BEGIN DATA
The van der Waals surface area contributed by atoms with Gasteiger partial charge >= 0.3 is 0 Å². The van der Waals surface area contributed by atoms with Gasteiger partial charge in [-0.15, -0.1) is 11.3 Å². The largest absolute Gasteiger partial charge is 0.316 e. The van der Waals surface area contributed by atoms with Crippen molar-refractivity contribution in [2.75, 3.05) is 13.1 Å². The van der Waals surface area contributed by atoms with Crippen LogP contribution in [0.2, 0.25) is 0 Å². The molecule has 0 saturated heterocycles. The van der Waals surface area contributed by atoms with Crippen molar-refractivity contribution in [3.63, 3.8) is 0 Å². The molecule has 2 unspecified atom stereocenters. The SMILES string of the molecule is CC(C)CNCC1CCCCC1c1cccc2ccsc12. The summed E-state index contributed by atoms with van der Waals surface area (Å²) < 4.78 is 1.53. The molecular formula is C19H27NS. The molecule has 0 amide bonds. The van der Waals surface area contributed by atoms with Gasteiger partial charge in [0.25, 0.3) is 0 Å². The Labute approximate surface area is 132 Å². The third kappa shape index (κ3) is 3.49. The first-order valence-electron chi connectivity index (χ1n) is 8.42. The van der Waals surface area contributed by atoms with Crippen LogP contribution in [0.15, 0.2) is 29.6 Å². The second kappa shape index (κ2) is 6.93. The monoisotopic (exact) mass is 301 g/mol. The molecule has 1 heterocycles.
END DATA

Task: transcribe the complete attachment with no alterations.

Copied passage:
The van der Waals surface area contributed by atoms with Gasteiger partial charge >= 0.3 is 0 Å². The van der Waals surface area contributed by atoms with Gasteiger partial charge in [-0.15, -0.1) is 11.3 Å². The largest absolute Gasteiger partial charge is 0.316 e. The van der Waals surface area contributed by atoms with Crippen molar-refractivity contribution in [2.75, 3.05) is 13.1 Å². The van der Waals surface area contributed by atoms with Crippen LogP contribution in [0.2, 0.25) is 0 Å². The molecule has 0 saturated heterocycles. The van der Waals surface area contributed by atoms with Crippen molar-refractivity contribution in [3.63, 3.8) is 0 Å². The molecule has 2 unspecified atom stereocenters. The SMILES string of the molecule is CC(C)CNCC1CCCCC1c1cccc2ccsc12. The summed E-state index contributed by atoms with van der Waals surface area (Å²) < 4.78 is 1.53. The molecular formula is C19H27NS. The molecule has 0 amide bonds. The van der Waals surface area contributed by atoms with Gasteiger partial charge in [0.25, 0.3) is 0 Å². The Labute approximate surface area is 132 Å². The third kappa shape index (κ3) is 3.49. The first-order valence-electron chi connectivity index (χ1n) is 8.42. The van der Waals surface area contributed by atoms with Crippen LogP contribution in [0.15, 0.2) is 29.6 Å². The second kappa shape index (κ2) is 6.93. The monoisotopic (exact) mass is 301 g/mol. The molecule has 1 heterocycles.